Finals Feature Match: Potato Nation vs. Car Acrobatic Team: Scott Johns vs. Andrew Johnson

Posted in Event Coverage

By Wizards of the Coast

by Collin Jackson

Scott Johns, despite being a seasoned Pro Tour veteran, is a huge sufferer of "always a bridesmaid, never a bride:" five Pro Tour Top 8's without a single match win. In the trash-talking words of Brian Hacker, "There's no one more washed up than Scott Johns." Scott continued his losing streak by losing his match in the semifinals, and had a lot to prove, not only to his teammates in Potato Nation, but to the Magic-playing world. Andrew Johnson is a member of the trend-setting Team CMU and has attended multiple Pro Tours, but this is his first trip to the final day. The match sets up as the veteran versus the new kid, with Scott trying to break through to Champion status against the newcomer.

Scott was stuck at three lands early in the first game, but he managed to play out an army of cheap creatures anyway. Summoning Defiant Falcon, Thermal Glider, Rib Cage Spider, and Horned Troll, he began to fly over Andrew's Pious Warrior and Alabaster Wall.

Scott used his Defiant Falcon to retrieve a Nightwind Glider from his deck. Not to be outdone, Andrew played a Ramosian Lieutenant and used it to bring out Defiant Falcon. After Scott played a Defender en-Vec, Andrew's Defiant Falcon was no match for Scott's superior air force. Using the Defender to protect his flyers from damage, Scott slowly whittled away Andrew's life total.

To speed up the process, Scott played out a Stampede Driver and used it to give his flyers and edge over the Alabaster Wall-protected Defiant Falcon. A War Cadence spelled doom for poor Andrew, and Scott's small creatures earned him a decisive game one victory.

Both players vied for advantage in the opening turns of game two. Scott played Crossbow Archer, Thermal Glider, Silt Crawler, and Rib Cage Spider, while Andrew played Lightbringer and Shield Dancer. Scott attacked with the Crawler while Andrew was tapped out, and Andrew decided to block with both of his creatures, trading off the Dancer for the Crawler.

Over the next few turns Andrew brought out Wishmonger, Charm Peddler, Defender en-Vec, Whip Sergeant, and Troubled Healer, hoping to end the game with a quick swarm. Scott defended himself by laying out a Nightwind Glider and Toppling the Monger. But Andrew added Lawbringer to his arsenal of creatures and began a relentless assault.

Scott's Nightwind Glider was slowly pecking away at Andrew's life total, but Scott needed a way to defend himself against Andrew's ground army. He played Horned Troll as a blocker, then cast Ancient Hydra despite the Lawbringer on the other side of the table. "This is the crappiest Ancient Hydra ever," he explained. "I'm using it as a Shock Troops." Andrew sacrificed the Lawbringer to remove the Hydra, as expected.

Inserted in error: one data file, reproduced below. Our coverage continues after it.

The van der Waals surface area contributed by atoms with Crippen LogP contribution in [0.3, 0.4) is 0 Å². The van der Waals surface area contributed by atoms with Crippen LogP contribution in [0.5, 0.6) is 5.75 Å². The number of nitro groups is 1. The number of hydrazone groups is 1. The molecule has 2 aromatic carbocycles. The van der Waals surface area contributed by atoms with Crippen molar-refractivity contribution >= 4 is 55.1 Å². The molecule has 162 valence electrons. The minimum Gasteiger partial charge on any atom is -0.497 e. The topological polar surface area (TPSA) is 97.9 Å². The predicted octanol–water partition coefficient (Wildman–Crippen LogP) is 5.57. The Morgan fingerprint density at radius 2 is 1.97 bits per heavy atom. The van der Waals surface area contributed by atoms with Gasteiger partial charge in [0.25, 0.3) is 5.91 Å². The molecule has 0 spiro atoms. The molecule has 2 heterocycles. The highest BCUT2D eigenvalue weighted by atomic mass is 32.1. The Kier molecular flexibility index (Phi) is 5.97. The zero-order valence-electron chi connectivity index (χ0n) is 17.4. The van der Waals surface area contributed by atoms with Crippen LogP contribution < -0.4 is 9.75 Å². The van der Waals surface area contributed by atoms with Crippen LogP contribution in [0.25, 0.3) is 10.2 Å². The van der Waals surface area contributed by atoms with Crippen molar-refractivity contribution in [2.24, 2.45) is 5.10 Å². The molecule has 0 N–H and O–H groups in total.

Scott finally achieved stability on the ground as both players laid out more and more creatures. Andrew cast Aura Fracture, Ramosian Lieutenant, and brought out a Defiant Falcon, but Scott was able to match this with Blastoderm and Defender en-Vec. Scott used his Gliders to bring Andrew down to 1 life; the Troubled Healer shielded Andrew from further damage. Scott finally got greedy and tried attacking with the Blastoderm as well. He paid the price for his impatience when Andrew searched out a Pious Warrior and used it to chump block, gaining himself five more life.

The board situation got more and more complicated as Scott played Defiant Falcon, Thresher Beast, and Darba, while Andrew brought out Soul Charmer and Lawbringer. Scott had to spend many minutes contemplating every decision, knowing that he could pull out a win if only he could find the way. "This game is nuts," he apologized. "Why do they always give the complicated games to the slowest players?"

Scott managed to bring Andrew back down to 1, but the Troubled Healer prevented him from finishing Andrew off. He would have to deal many more damage to win the game, and he was only at four life himself. If he overextended himself but failed to kill Andrew, he would be signing his own death warrant.

Rath's Edge, Flowstone Thopter, and Charmed Griffin appeared to swing the game in Andrew's favor, but Scott wasn't finished yet. If he could topdeck a War Cadence, he would have just enough mana to push through with a massive attack. If he could draw a ninth land, he would be able to play Vitalizing Wind with devastating effect. He realized that these were probably his only avenues to victory, so he stopped paying upkeep on the Darba and placed it in his graveyard.

Scott's next draw was Thrive, which wasn't quite what he wanted. He held back with his creatures so that he could chump-block if necessary. On the next turn he got the forest he needed, and he decided it was now or never. He attacked with three flyers, and Andrew could only block with the Griffin and the Thopter. Using Vitalizing Wind, Scott killed off both blockers and forced Andrew to sacrifice five lands.

Andrew was down to two lands, but he wasn't quite finished yet. Scott was at only four life, and Andrew had two more attackers than Scott had blockers. Andrew sent over all his creatures, knowing that this was his last opportunity to save himself. It wasn't quite enough. After the dust settled, Scott had only been dealt three damage and was still alive. Andrew then offered his hand in concession as Scott and his team were declared champions of Pro Tour New York 2000.

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